We have a guest contribution today from Zvi Or-Bach, the President and CEO of MonolithIC 3D Inc. Zvi discusses Monolithic 3D's potential impact on the semiconductor industry...
"The path is clear for continued semiconductor scaling using FinFETs for the next decade, down to the 7-nm node". Yet, at the time, EE Times quoted Chi-Ping Hsu, senior vice president at Cadence: “Process R&D, for instance, jumped from $1.2 billion at 32/28nm to between $2.1 billion and $3 billion at 22/20nm". So clearly the “clear path” is associated with escalating costs.
But the bigger question is: “What are we getting for the money?” After looking at the following chart from Bob Patti of Tezzaron you might want to argue “Not Much!”, as it shows the diminishing return in speed, power, and cost.
So, why is dimensional scaling still the prevailing direction and course of the industry?
From Wikipedia, the free encyclopedia – “A disruptive technology or disruptive innovation is an innovation that helps create a new market and value network, and eventually goes on to disrupt an existing market and value network (over a few years or decades), displacing an earlier technology there. The term is used in business and technology literature to describe innovations that improve a product or service in ways that the market does not expect, typically first by designing for a different set of consumers in the new market and later by lowering prices in the existing market.”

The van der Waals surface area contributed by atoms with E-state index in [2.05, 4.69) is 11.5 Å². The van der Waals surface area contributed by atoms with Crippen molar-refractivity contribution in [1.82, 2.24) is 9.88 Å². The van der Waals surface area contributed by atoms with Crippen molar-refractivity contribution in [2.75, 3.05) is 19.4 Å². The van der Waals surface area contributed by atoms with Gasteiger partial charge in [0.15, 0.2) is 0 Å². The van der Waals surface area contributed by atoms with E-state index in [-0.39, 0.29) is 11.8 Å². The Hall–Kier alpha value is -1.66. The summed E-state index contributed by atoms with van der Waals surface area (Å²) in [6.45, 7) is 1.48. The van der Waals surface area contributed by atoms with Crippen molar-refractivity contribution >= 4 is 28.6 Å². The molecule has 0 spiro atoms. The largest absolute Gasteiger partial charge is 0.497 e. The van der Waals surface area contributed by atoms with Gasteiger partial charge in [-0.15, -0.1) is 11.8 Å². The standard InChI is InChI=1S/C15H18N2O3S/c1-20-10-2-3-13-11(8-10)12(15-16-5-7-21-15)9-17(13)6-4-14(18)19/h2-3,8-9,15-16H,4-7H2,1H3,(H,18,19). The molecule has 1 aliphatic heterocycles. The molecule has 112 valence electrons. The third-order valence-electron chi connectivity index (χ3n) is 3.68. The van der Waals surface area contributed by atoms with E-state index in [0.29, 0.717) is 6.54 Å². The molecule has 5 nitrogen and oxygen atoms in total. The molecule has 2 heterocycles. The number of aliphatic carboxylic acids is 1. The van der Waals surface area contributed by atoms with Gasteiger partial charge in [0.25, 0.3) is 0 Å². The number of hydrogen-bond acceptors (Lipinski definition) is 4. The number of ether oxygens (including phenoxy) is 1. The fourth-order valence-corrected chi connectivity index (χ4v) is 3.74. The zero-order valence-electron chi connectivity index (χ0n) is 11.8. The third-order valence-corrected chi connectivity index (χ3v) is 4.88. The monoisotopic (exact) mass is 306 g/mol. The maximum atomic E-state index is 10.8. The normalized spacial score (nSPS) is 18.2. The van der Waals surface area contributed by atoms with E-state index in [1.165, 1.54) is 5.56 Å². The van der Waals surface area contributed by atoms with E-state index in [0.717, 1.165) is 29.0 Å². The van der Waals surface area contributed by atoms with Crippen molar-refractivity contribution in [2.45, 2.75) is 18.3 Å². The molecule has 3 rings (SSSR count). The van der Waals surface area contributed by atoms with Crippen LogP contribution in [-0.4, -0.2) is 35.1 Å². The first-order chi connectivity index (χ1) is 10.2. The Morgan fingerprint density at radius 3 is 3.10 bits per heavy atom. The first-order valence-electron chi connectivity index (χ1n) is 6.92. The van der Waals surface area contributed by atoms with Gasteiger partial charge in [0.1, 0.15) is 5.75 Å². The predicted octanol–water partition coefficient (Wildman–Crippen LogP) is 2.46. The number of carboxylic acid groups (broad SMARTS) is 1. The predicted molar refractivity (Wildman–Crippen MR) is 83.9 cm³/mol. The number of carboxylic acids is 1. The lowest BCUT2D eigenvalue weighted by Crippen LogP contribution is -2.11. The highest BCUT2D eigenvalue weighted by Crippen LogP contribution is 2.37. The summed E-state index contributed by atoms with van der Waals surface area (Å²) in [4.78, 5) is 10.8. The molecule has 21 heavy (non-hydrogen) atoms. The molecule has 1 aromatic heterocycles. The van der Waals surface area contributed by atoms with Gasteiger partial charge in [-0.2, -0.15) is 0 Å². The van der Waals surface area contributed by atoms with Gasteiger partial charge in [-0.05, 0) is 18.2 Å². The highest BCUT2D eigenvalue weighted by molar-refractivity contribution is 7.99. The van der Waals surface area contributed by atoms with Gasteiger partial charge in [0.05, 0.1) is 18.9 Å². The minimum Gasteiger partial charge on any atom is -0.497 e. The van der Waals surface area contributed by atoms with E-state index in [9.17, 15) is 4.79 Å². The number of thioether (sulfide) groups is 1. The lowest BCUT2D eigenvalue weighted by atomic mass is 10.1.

Clayton M. Christensen and others have shown numerous of cases where the leading vendors insisted on pursuing the same course by employing incremental innovation and ignoring the new technology that later turns out as a game changing innovation.
50 years of success with dimensional scaling has formed an extremely strong incremental innovation momentum and makes the decision to follow that course the most natural decision for the industry.
However, following the old course has been shown, time and time again, as a disastrous mistake when disruptive technology has emerged.
Now that monolithic 3D IC technology is shown to be possible and practical, it should be considered as the clear potential disruptive technology to be explored and studied.
Quoting Professor Fabian Pease of Stanford University: “Further feature size scaling will be difficult and will not provide as much benefit as before. Monolithic 3D IC techniques are required to keep Moore’s Law valid. Monolithic 3D is the future.”
Or, as presented by Global Foundries, following chart: